next up previous contents
Next: Stress Based Insertion in Up: Insertion Results Previous: Insertion Results   Contents

Bounding Box Insertion

The bounding box method relies on a changing boundary to select cohesive edges. At periodic intervals during the simulation, the bounding box method calculates the farthest extents of all failing cohesive elements within the domain. Where a failing element is defined as one whose strength parameter is below the initial value, but has not yet reached zero. The initial bounding box is the increased slightly and all non-cohesive edges within this new box are made cohesive.

As a test of the bounding box method, we have selected the mode I crack problem presented in Figure 4.15. We apply an applied velocity of $ 0.25$ $ m/s$ along the left and right boundaries. The bulk material is PMMA with a Young's modulus $ E = 3.24$ $ GPa$, Poisson's Ratio $ \nu = 0.35$, and density $ \rho = 1190$ $ kg/m^3$. The cohesive elements have a maximum stress $ \sigma_{max} = 32.4$ $ MPa$, initial strength parameter $ S_{init} = 0.995$ and a normal and tangential critical separations of $ \Delta_{crit,N} = \Delta_{crit,T} = 2.2 \times 10^{-5}$ $ m$. The domain is meshed into $ 4043$ nodes, $ 11857$ edges, and $ 7815$ volumetric elements. The resulting critical time step for the problem is reduced to $ \Delta t = 2.8 \times 10^{-9}$ $ s$.

Figure 4.15: Schematic of a mode I crack problem.

Using a Pentium III, 600 MHz, 750Mb RAM processor, running Mandrake Linux 7.2, the simulations were run for $ 72000$ time steps - or approximately $ 0.0002$ seconds.For the reference simulation, cohesive elements are present everywhere in the domain from time $ t = 0$. The bounding box simulation requires only a few initial cohesive elements in the vicinity of the crack tip, so that failure can begin. The selection test occurs every $ 500$ time steps at which time the bounding box is scaled up by $ 4$ characteristic lengths in each of the principal directions. Both the selection interval and scaling factors can be selected to best fit a given problem. Decreasing the selection interval increases the frequency of the bounding box selections, which results in an increased computational time as well as an increase in cohesive insertions. The size of the scaling factor is directly proportional to the number of new cohesive elements that will be inserted during each bounding box selection cycle. As a result, if this scaling factor is large, the domain can become quickly filled with cohesive elements.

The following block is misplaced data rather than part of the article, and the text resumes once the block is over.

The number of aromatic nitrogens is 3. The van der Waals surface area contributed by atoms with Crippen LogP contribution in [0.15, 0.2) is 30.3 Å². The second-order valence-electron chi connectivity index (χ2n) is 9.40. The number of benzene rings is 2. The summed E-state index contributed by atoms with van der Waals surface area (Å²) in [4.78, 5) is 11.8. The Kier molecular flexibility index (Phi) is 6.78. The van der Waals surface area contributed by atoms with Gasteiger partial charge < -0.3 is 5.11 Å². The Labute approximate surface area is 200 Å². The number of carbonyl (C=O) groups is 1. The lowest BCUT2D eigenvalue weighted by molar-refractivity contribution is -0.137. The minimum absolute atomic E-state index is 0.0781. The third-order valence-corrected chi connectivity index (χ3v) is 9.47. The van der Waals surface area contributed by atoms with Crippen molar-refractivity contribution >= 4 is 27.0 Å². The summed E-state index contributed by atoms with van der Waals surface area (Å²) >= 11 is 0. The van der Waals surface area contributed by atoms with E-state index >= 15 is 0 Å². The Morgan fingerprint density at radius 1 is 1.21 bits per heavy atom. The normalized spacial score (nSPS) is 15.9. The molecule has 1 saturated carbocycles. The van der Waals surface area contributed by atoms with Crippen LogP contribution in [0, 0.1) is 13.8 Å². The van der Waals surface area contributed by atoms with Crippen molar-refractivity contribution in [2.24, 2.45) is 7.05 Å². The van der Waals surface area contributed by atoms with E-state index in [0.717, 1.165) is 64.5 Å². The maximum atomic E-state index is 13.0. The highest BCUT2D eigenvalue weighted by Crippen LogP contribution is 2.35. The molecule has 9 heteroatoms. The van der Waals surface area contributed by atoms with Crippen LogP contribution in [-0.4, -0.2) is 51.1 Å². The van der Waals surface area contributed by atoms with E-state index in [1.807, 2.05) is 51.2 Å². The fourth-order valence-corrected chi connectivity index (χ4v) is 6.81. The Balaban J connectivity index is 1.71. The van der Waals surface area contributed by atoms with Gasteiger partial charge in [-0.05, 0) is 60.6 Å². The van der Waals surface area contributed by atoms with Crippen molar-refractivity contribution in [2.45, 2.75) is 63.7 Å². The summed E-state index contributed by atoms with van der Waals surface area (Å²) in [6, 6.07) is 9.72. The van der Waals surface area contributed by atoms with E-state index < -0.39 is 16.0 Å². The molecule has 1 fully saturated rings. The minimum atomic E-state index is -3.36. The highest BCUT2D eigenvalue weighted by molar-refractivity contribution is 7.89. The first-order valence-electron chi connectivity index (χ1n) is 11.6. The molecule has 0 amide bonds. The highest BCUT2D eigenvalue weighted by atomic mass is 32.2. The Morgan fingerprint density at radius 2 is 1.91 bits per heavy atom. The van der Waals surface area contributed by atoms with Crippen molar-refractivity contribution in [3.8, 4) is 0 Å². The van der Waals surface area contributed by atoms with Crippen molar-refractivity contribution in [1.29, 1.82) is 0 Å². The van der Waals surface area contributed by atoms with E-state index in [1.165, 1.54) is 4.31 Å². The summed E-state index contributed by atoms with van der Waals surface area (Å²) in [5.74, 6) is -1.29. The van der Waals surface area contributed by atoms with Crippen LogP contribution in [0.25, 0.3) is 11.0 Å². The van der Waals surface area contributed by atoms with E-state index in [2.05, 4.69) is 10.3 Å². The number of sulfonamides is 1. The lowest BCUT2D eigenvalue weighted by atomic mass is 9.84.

The timing results for the bounding box selection case are presented in Table 4.5 for the cohesive and internal force subroutines, the main solution code and the total simulation. From this table we can see that the bounding box method saves nearly $ 65\%$ of the time needed to solve the mode I crack problem. A major portion of the savings is due to the decreased number of internal force calculations, which saved approximately $ 42\%$ of the total time. This can be seen in Figure 4.16, where the number of cohesive elements present in the domain was very limited for most of the simulation. The major influx of new cohesive elements occurred at approximately the same time as the main crack began to form. These new cohesive elements extended the cohesive failure zone allowing for the formation and propagation of this crack. Figure 4.17 shows the growth in the crack length occurring at nearly three quarters of the way through the simulation - immediately after the cohesive element insertions. This figure also shows how well the bounding box selection method was able to track the crack tip distance over time.

The final solutions, at time $ t = t_o + 72000 \Delta t$, for both the reference case as well as the bounding box selection case are presented in Figures 4.18 and 4.19. In both figures, the non-cohesive edges are represented by thin lines, while the cohesive edges or elements are dark. Any failing cohesive elements are represented by a dashed bold line, and completely failed ones are bold. In the bounding box selection case, we can see that the part of the upper region is free of cohesive elements. In addition, the final solution appears to have many more failing cohesive elements, both near the crack itself, as well as in fringe regions. This is most likely the result of the oscillations that occur as a part of the insertion. Since the bounding box method selects new cohesive elements based on any neighboring cohesive elements, certain regions may be under high stress although have no existing cohesive elements in their vicinity. As a result, when a cohesive element is finally inserted into one of these regions, even pre-stretching is not able to compensate well for the high stresses already present.

Table 4.4: Mode I case timing results, in seconds, for the reference and bounding box insertion cases.
Subroutine Reference Case [s] Bounding Box Case
$ R^\textrm{co}$ 3013.84 619.30
$ R^\textrm{in}$ 1035.90 794.97
$ Main$ 1645.03 561.36
$ Total$ 5749.17 2040.19
$ \%$ $ Total$ $ Savings$   65%

Figure 4.16: Number of cohesive elements present in the domain over time for bounding box insertion.
Figure 4.17: Mode I case crack tip distance versus time.


Figure 4.18: Mode I reference case with cohesive elements present from the beginning of the simulation (10x exaggeration).
Figure 4.19: Mode I bounding box solution (10x exaggeration) (edge key: thin = normal edge, dark = cohesive element, dashed = failing cohesive element, bold = failed cohesive element).


next up previous contents
Next: Stress Based Insertion in Up: Insertion Results Previous: Insertion Results   Contents
Mariusz Zaczek 2002-10-13